in Yosemite. This has given them great strength and confidence
on hilly courses. Our theme throughout the week is "SAC is FLAT"
meaning that compared to the tough runs done at Mammoth, the infamous
Mt. SAC course is relatively easy. Each camper receives a T-shirt
describing all of the runs with distance and elevation statistics.
All of our runs are done on trails or dirt roads. All campers
have daily jobs ranging from cooking to cleanup. Camp is all about
camaraderie and teamwork. The bonding that begins here may indeed
be the glue that keeps us together through the long season. In
fact, running may be the least important thing that goes on at
After returning from
Mammoth, we continue our weekly hill runs. During this period
we introduce hill repeats. A typical day will consist of a warm-up
run of 2 1/4 miles via streets and trails from school to Hill
Top Park at the top of Signal Hill. We will then do a trail run
of 20 to 40 minutes before assembling for repeats. Then the fun
begins. Our repeats are conducted on famous "Stanley" Street with
from 6% to 18%. Runners do loops, coming up this hill, cresting
at the top and then jogging down a side street back to the start.
The lengths of the uphill portions vary from 150 to 600 yards.
Early season runs consist of repeats on shorter sections. As the
season progresses, the length of the trail run decreases and the
number and length of repeats increases. Following the repeats,
we cool down retracing our 2 1/4 mile route back to school. A
typical hill day will range from 9 to 12 miles. These workouts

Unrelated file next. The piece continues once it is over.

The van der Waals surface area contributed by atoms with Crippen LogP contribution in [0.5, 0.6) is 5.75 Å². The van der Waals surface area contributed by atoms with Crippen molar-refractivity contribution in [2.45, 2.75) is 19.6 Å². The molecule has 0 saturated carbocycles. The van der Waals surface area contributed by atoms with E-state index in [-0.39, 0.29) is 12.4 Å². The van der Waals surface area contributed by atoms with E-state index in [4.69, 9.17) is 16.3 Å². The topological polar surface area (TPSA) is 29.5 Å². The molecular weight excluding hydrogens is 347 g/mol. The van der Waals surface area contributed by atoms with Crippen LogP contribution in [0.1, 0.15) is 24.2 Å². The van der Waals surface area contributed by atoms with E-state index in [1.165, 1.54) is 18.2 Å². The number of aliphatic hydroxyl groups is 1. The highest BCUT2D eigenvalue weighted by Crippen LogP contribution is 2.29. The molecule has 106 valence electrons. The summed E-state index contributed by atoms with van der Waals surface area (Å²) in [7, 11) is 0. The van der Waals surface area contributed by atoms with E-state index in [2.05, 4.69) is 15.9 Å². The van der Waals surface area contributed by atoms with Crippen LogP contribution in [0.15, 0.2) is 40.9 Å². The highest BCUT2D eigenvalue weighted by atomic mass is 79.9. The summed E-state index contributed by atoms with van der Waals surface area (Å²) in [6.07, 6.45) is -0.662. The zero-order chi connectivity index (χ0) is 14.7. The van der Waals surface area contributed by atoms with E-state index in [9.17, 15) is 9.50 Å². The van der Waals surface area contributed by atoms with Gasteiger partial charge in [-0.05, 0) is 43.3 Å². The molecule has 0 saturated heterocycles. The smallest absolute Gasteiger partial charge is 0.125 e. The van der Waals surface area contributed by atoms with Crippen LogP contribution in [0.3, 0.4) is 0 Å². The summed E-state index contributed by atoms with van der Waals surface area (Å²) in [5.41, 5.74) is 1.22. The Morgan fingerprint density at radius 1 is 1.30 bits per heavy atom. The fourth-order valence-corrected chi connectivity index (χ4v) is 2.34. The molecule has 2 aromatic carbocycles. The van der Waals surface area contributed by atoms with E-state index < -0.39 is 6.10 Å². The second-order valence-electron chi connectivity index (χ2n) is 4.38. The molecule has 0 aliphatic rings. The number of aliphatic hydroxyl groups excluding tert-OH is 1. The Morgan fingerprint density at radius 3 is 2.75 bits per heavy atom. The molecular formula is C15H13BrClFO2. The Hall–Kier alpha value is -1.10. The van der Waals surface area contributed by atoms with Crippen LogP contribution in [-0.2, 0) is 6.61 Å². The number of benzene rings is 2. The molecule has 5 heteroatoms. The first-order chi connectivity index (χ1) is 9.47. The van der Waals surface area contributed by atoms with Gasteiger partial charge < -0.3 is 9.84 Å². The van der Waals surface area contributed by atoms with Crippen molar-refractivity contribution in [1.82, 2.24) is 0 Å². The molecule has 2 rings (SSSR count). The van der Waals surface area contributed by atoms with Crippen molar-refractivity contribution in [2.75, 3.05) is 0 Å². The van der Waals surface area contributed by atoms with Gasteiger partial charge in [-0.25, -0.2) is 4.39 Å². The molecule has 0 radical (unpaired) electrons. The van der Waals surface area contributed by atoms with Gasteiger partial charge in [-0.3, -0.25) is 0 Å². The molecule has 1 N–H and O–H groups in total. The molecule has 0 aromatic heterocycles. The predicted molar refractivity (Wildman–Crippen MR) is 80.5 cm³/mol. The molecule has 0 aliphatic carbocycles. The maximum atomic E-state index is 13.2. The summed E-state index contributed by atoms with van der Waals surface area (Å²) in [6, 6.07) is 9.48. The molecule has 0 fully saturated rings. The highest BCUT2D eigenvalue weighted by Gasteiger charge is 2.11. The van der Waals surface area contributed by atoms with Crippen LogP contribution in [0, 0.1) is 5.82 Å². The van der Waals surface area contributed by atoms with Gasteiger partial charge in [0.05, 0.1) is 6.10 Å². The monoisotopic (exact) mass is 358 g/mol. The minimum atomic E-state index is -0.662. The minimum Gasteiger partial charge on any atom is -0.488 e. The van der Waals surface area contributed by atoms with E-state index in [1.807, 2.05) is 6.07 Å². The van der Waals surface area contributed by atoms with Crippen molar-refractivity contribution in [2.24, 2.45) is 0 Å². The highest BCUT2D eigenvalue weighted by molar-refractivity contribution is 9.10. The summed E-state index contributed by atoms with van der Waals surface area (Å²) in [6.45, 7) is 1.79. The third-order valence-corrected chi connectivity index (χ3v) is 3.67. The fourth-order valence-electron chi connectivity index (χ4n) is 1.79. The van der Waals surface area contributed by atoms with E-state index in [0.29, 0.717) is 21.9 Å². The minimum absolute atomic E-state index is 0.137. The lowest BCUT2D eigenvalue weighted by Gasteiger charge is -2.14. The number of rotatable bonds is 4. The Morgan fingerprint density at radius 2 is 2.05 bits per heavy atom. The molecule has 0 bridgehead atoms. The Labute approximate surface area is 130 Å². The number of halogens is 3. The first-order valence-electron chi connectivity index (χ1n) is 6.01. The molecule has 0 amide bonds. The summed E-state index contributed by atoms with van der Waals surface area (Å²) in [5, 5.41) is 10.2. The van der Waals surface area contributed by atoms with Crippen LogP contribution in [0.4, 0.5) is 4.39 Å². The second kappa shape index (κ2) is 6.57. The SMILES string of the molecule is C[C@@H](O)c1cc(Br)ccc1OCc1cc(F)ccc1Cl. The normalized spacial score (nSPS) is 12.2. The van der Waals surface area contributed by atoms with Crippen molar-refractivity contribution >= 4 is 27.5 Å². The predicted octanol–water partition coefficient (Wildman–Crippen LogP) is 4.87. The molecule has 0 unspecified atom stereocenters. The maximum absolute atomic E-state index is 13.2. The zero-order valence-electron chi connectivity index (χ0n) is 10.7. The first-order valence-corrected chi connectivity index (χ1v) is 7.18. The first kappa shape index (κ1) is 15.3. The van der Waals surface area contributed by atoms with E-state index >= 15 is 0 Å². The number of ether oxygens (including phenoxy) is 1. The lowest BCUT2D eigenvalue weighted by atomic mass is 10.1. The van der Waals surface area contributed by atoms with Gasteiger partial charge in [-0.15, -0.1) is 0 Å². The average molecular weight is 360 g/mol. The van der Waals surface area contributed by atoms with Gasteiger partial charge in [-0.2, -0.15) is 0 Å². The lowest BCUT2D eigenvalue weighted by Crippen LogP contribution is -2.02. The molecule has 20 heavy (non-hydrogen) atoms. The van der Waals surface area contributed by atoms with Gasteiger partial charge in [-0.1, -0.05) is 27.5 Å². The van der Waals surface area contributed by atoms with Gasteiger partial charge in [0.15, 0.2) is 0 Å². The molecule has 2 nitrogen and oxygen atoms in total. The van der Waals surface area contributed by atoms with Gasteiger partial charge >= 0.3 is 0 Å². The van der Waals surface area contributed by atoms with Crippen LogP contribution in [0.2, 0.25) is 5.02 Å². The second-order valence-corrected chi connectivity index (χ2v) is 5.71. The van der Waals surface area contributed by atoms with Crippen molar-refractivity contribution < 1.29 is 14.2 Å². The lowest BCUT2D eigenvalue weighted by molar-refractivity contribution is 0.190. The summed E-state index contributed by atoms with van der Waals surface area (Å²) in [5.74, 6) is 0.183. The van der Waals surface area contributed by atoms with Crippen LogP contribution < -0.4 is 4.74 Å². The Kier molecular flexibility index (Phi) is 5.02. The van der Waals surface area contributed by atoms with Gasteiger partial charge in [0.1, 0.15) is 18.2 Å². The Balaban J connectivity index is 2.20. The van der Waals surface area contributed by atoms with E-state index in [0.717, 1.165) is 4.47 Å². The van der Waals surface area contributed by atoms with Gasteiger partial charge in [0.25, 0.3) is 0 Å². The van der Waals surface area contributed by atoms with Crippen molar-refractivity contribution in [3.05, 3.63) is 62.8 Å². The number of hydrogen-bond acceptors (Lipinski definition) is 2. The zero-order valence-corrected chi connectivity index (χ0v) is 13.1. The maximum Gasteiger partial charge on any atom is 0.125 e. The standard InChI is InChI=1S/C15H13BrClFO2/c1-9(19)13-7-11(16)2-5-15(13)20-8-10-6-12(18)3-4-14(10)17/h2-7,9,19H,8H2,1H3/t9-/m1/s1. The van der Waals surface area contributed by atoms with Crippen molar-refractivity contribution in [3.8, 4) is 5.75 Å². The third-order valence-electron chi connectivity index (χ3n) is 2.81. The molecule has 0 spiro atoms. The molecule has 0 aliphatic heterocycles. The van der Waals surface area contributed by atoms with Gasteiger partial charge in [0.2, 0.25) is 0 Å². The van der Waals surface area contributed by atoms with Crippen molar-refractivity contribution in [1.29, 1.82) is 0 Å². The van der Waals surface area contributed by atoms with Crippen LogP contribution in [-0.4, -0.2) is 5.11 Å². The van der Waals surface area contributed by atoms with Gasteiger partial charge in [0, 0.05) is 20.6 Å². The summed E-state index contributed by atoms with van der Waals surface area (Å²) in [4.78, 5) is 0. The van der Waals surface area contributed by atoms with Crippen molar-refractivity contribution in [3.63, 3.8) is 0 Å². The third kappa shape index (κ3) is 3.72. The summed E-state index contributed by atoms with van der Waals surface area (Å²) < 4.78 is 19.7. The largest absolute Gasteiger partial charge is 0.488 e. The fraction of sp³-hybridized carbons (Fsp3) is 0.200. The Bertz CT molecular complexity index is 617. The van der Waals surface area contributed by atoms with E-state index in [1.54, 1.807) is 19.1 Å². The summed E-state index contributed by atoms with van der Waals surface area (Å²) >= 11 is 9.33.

will often take the place of an interval session if there are
two races on the weekly schedule.
During this period,
we often do 2 hill runs per week. The number of our long repeats
increases to the point where we do 3 miles of repeats. Added emphasis
is placed on cresting. I usually mark off a 150-yard stretch starting
at the top of the hill. Runners must accelerate and run hard to
the line before going into recovery mode.
Mt. SAC specific workout
We will visit Mt. SAC
one time in October for a workout specific to the course. It consists
of a one mile on the first mile of the course (Valley loop) followed
by stretching on the soccer field. This is followed by an easy
run on miles 2 and 3 of the course followed by a water break.
The main set consists of 2 hard runs on each hill. 2 times Switchback,
2 times Poop Out and 2 times Reservoir hill. On each hill we run
hard both up and down and use flat stretches in between as a recovery.
This session is followed by a water break and a recovery run on
the first mile of the course. Total for the day is about 8 miles.
Mt. SAC Invitational
This race is held during
the 3rd week of October. This is when we find out where we are
in our training. This is the race that will likely determine which
nine runners will represent us in CIF and State. We often have
runners who are faster on flat courses that do not make the team.
After the League Championships
at the end of October, we try to get in a nice hilly tail run
in San Pedro. This marks the beginning of our cutback. Hill runs
will be much shorter (down to 7 miles). We do fewer repeats but
maintain a high intensity level leading up to the CIF-SS Championships.
One fourth of our season's
total mileage is done on hills, and during October the percentage
is one third. Our runners believe that the hill work we do gives
them a competitive edge on courses such as Mt. SAC. In fact, they
look forward to hill workouts so much that I must restrain them
from overdoing it.
This program has produced
eight sub 80-minute team times on the Mt. SAC course since 1997
including a best of 77:28 in 2000. For most of our runners, their
Mt. SAC PR is close to or better than their flat 3-mile course